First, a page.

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Indian markets surge in 2014 on hopes Modi will revive growth

While many events supported the rise in the Indian markets, the Modi government's promise to accelerate economic growth struck the right chord with investors.

twitter-logoMahesh Nayak | January 2, 2015 | Updated 16:33 IST
A rally of hope
Photo: Reuters

The year just gone by was a bumper one for the Indian equity markets with the market barometer BSE Sensex gaining 30 per cent. The gain can be attributed to the rise of Narendra Modi as the country's Prime Minister. Modi was by far the biggest factor that revived interest in Indian equity markets, which saw foreign institutional investors investing over $16 billion. If we include the debt market, total net inflows by foreign investors stand at $42.4 billion.

While many events supported the rise in the Indian markets, the Modi government's promise to accelerate economic growth struck the right chord with investors. This is not to take away the effort of the Reserve Bank of India that took some hard and quick measures to save the economy from high inflation and a weak rupee.

While fundamentally not much has changed, there is a strong belief that India under Modi is expected to be pro-business, pro-growth and pro-reforms and the new government will revive demand and investment. India emerged as one of the favourite markets in the world. In the MSCI Emerging market index, India was the fourth-biggest gainer after Egypt, the Philippines and Indonesia. The MSCI India index gained 21 per cent in 2014. This restricted the fall in the MSCI BRIC index to six per cent due to a massive 45 per cent drop in the Russian index and a 17.5 per cent decline in the Brazilian index.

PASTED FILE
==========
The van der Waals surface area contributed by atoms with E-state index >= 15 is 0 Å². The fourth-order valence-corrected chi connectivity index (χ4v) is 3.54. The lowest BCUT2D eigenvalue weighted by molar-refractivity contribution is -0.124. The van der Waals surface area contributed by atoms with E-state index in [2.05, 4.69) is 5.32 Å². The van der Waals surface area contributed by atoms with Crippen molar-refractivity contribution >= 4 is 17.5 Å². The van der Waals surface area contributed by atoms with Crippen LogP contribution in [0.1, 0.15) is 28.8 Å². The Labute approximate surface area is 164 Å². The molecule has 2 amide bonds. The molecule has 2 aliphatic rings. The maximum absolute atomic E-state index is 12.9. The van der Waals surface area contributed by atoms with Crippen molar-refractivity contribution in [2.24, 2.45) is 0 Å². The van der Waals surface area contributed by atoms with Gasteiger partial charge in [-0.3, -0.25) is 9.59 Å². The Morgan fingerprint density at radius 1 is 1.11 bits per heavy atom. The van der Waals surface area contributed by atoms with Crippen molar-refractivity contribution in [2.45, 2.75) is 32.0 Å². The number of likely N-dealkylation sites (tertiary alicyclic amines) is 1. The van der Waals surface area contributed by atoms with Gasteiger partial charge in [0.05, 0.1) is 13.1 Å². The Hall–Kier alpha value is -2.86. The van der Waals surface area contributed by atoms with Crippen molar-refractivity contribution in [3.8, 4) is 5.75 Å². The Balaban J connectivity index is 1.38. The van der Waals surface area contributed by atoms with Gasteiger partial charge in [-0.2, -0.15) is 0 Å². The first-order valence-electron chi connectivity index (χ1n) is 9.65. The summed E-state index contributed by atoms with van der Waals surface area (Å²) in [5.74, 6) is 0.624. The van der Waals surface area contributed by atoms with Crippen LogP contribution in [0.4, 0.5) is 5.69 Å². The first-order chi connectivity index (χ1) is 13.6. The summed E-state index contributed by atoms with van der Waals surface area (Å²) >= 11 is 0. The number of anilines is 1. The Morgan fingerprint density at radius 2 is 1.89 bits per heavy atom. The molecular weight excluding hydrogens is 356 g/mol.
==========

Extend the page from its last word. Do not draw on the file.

The slump in international oil prices also augured well for India. Crude oil prices plunged from $110-120 a barrel to $60 during the year. This made domestic fund managers bullish as about 75 per cent of India's crude oil requirements are met through imports. More importantly, falling oil prices helped ease inflation and control the current account deficit. A fall in inflation, especially food inflation, further boosted sentiment and increased hopes that the RBI will cut interest rates in the future to boost growth and investments.

Cleary, 2014 saw a rally on expectation that India would emerge as a strong economy and would be the investment destination for the world.

2014 THROWBACK:How the personal finance sector fared in 2014

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